The Bak-Coleman and Bergstrom reply to the critique:
In our PNAS article “Stewardship of global collective behavior”, we describe the breakneck pace of recent innovations in information technology. This radical transformation has transpired not through a stewarded effort to improve information quality or to further human well-being. Rather, current technologies have been developed and deployed largely for the orthogonal purpose of keeping people engaged online. We cannot expect that an information ecology organized around ad sales will promote sustainability, equity, or global health. In the face of such impediments to rational democratic action, how can we hope to overcome threats such as global warming, habitat destruction, mass extinction, war, food security, and pandemic disease? We call for a concerted transdisciplinary response, analogous to other crisis disciplines such as conservation ecology and climate science.
In their letter, Cheong and Jones share our vision of the problem—but they express frustration at the absence of an immediately actionable solution to the enormity of challenges that we describe. They assert “swarm intelligence begins now or never” and advocate local, authentic, and immediate “scale reduction.” It’s an appealing thought: Let us counter pathologies of scale by somehow reversing course.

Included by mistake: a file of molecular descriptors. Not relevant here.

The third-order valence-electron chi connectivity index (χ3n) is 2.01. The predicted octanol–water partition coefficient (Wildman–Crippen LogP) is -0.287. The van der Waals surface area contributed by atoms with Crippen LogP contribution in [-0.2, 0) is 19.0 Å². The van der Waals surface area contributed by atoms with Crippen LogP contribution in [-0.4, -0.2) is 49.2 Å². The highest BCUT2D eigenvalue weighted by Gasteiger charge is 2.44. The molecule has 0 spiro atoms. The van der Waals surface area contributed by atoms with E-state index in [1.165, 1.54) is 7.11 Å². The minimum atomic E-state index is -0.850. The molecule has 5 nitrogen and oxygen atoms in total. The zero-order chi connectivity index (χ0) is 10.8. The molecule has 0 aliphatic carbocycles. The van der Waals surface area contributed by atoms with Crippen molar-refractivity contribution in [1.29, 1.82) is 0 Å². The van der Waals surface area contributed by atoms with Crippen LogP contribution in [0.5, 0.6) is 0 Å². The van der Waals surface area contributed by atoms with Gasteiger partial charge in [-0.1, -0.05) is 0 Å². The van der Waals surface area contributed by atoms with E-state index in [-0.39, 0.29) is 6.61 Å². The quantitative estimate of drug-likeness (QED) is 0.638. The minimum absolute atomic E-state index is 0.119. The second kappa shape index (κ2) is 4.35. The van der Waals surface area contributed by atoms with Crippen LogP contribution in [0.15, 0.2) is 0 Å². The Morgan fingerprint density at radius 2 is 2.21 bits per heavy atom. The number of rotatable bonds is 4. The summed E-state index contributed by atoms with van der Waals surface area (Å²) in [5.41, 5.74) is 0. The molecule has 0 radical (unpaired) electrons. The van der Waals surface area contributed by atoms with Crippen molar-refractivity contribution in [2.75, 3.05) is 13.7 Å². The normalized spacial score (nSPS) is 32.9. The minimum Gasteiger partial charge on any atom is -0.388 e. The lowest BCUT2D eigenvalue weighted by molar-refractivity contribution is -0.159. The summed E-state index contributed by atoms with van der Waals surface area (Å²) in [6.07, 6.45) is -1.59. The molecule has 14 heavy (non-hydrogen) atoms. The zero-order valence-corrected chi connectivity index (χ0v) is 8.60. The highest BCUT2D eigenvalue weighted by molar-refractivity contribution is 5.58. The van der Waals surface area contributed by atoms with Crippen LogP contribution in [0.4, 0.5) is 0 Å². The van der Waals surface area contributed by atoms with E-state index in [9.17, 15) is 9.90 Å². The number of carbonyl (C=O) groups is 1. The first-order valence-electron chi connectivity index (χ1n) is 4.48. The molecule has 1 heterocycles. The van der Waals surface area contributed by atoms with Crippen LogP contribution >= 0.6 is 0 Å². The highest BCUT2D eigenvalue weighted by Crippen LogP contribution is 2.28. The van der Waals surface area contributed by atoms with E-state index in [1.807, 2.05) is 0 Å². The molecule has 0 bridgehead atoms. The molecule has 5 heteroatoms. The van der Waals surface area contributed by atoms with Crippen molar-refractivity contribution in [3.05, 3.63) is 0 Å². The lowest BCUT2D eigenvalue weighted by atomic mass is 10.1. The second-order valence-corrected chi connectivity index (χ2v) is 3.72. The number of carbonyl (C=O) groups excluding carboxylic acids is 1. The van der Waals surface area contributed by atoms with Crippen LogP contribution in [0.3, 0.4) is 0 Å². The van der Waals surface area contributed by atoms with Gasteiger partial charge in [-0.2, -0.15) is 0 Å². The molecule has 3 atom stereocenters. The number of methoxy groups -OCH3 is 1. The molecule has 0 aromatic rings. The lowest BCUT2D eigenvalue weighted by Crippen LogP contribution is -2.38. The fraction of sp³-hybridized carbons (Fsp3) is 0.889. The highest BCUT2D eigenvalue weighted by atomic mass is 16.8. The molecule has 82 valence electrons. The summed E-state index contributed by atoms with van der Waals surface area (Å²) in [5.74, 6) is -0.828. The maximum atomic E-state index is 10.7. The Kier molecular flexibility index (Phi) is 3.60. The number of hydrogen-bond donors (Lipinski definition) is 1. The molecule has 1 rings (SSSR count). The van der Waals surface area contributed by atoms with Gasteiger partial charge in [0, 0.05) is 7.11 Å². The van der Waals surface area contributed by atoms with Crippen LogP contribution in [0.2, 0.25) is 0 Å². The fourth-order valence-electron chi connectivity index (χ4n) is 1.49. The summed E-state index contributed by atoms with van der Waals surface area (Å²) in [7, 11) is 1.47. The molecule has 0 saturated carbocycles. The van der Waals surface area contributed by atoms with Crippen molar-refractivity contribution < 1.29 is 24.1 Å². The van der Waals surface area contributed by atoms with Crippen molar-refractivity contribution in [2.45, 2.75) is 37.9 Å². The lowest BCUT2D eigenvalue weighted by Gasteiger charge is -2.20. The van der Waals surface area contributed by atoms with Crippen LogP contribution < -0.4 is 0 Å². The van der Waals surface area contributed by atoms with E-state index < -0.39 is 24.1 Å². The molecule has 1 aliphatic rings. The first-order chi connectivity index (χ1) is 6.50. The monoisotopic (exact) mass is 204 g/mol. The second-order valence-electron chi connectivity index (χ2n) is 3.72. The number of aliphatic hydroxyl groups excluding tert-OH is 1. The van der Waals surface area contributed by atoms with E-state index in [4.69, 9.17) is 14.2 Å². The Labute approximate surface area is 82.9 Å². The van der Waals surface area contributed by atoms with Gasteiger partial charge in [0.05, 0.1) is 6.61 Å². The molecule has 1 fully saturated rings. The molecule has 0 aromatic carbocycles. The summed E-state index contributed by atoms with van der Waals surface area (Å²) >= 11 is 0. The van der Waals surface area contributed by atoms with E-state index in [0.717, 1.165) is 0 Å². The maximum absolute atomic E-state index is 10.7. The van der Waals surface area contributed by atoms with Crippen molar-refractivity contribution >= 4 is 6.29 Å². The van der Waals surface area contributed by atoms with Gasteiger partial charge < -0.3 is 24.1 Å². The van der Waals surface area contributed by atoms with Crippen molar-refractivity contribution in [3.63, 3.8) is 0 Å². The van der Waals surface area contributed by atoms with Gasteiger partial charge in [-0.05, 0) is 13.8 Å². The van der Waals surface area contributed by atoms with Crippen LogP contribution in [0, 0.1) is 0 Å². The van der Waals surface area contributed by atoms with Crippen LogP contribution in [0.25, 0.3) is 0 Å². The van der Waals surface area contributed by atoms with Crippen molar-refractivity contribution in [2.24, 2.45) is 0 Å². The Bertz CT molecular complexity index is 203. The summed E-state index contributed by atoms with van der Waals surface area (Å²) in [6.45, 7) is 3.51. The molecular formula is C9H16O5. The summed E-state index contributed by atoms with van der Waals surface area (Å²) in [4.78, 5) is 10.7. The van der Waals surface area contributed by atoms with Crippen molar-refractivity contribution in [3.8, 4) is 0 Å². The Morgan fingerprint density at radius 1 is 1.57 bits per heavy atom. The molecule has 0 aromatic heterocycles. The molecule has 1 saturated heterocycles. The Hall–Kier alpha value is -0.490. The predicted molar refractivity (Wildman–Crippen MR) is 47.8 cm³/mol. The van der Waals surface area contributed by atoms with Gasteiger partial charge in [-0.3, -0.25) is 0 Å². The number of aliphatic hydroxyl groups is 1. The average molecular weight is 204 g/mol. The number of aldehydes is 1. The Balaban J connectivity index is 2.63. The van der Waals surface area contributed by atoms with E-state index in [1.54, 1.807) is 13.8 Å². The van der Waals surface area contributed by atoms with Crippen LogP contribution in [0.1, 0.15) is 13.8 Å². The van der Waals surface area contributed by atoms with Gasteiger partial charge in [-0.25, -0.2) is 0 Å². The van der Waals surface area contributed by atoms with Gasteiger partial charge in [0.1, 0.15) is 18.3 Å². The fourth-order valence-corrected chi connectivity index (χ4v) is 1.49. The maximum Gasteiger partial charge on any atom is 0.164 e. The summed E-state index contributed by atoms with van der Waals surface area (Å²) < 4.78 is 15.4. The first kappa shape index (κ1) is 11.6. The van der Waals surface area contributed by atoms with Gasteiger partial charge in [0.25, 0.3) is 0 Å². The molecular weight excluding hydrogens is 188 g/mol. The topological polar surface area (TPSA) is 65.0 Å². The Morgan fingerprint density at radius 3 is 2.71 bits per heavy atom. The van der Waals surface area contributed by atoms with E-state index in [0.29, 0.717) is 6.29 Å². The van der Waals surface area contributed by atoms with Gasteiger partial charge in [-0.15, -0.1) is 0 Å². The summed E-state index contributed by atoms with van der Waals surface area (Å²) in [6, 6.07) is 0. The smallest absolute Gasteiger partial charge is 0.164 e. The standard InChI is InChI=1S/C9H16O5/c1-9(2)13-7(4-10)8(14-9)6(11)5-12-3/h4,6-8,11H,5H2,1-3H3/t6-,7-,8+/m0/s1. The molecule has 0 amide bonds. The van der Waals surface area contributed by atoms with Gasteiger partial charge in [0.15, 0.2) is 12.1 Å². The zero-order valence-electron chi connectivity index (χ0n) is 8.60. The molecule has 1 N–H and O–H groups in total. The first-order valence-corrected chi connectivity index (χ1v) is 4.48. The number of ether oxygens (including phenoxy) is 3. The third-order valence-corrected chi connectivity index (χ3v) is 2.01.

But it’s not clear what this would entail by way of practical, safe, ethical, and effective intervention. Have there ever been successful, voluntary, large-scale reductions in the scale of any aspect of human social life?
Nor is there reason to believe that an arbitrary, hasty, and heuristically decided large-scale restructuring of our social networks would reduce the long tail of existential risk. Rather, rapid shocks to complex systems are a canonical source of cascading failure. Moving fast and breaking things got us here. We can’t expect it to get us out.
Nor do we share the authors’ optimism about what scientists can accomplish with “a collective chorus … through every digital channel”. It is difficult to envision a louder, more vehement, and more cohesive scientific response than that to the COVID-19 pandemic. Yet this unified call for basic public health measures—grounded in centuries of scientific knowledge—nonetheless failed to mobilize political leadership and popular opinion.
Our views do align when it comes to the “now-or-never urgency” that Cheong and Jones highlight. Indeed, this is a key feature of a crisis discipline: We must act without delay to steer a complex system—while still lacking a complete understanding of how that system operates.
As scholars, our job is to call attention to underappreciated threats and to provide the knowledge base for informed decision-making. Academics do not—and should not—engage in large-scale social engineering. Our grounded view of what science can and should do in a crisis must not be mistaken for lassitude or unconcern. Worldwide, the unprecedented restructuring of human communication is having an enormous impact on issues of social choice, often to our detriment. Our paper is intended to raise the alarm. Providing the definitive solution will be a task for a much broader community of scientists, policy makers, technologists, ethicists, and other voices from around the globe.